The neural correlates of subjectively perceived and passively matched loudness perception in auditory phantom perception.

De Ridder D, Congedo M, Vanneste S - Brain Behav (2015)

A significant correlation between the subjective loudness and lagged phased connectivity between the left parahippocampus and the left secondary auditory cortex for the theta frequency band (r = 0.45, P < 0.05).
© Copyright Policy - open-access
Related In: Results  -  Collection

License
Show All Figures
getmorefigures.php?uid=PMC4389054&req=5

fig04: A significant correlation between the subjective loudness and lagged phased connectivity between the left parahippocampus and the left secondary auditory cortex for the theta frequency band (r = 0.45, P < 0.05).
Mentions: A correlation was obtained between the subjectively perceived loudness and lagged phased connectivity between the left parahippocampus and the left secondary auditory cortex for the theta frequency band (r = 0.45, P < 0.05) (see Fig.4). This suggests that a stronger lagged phase connectivity between left parahippocampus and the left secondary auditory cortex is associated with the subjective loudness or vice versa. No significant effect was obtained for delta, alpha, low beta, high beta, and gamma.

Bottom Line: The theta band links gamma band activity in the auditory cortex and parahippocampus via theta-gamma nesting.Apparently the brain generates a network that represents subjectively perceived tinnitus loudness only, which is context dependent.The gamma band activity in the parahippocampus and the auditory cortex is functionally linked via theta-gamma nested lagged phase synchronization.

View Article: PubMed Central - PubMed

Affiliation: Department of Surgical Sciences, Section of Neurosurgery, Dunedin School of Medicine, University of Otago Dunedin, New Zealand ; BRAI²N, Sint Augustinus Hospital Antwerp, Belgium.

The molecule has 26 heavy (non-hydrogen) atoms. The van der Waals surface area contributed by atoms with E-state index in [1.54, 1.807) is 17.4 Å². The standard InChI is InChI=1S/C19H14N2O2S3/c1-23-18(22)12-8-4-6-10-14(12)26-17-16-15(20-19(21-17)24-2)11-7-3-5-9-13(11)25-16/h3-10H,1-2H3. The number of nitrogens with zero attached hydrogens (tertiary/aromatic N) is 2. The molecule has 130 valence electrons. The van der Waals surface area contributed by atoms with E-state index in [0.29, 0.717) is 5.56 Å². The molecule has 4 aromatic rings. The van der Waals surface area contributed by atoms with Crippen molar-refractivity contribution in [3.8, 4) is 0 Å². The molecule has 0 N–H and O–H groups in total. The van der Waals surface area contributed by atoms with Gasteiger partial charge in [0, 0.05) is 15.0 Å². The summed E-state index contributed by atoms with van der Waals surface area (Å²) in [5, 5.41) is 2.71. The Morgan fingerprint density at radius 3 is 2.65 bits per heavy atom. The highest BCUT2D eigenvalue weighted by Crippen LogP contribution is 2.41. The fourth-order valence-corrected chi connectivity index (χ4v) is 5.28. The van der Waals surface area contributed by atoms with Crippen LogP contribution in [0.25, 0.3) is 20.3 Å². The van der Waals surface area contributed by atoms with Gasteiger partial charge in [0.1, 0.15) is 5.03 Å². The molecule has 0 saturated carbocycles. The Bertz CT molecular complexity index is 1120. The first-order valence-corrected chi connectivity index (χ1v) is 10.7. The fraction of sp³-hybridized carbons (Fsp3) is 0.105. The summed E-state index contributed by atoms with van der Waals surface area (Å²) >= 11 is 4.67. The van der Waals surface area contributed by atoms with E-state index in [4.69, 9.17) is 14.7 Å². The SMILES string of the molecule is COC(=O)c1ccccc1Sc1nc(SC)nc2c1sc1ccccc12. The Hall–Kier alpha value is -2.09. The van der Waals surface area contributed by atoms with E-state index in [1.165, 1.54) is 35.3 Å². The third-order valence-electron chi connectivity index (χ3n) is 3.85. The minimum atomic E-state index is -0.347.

ABSTRACT

Introduction: A fundamental question in phantom perception is determining whether the brain creates a network that represents the sound intensity of the auditory phantom as measured by tinnitus matching (in dB), or whether the phantom perception is actually only a representation of the subjectively perceived loudness.

Methods: In tinnitus patients, tinnitus loudness was tested in two ways, by a numeric rating scale for subjectively perceived loudness and a more objective tinnitus-matching test, albeit it is still a subjective measure.

Results: Passively matched tinnitus does not correlate with subjective numeric rating scale, and has no electrophysiological correlates. Subjective loudness, in a whole-brain analysis, is correlated with activity in the left anterior insula (alpha), the rostral/dorsal anterior cingulate cortex (beta), and the left parahippocampus (gamma). A ROI analysis finds correlations with the auditory cortex (high beta and gamma) as well. The theta band links gamma band activity in the auditory cortex and parahippocampus via theta-gamma nesting.

Conclusions: Apparently the brain generates a network that represents subjectively perceived tinnitus loudness only, which is context dependent. The subjective loudness network consists of the anterior cingulate/insula, the parahippocampus, and the auditory cortex. The gamma band activity in the parahippocampus and the auditory cortex is functionally linked via theta-gamma nested lagged phase synchronization.

No MeSH data available.


Related in: MedlinePlus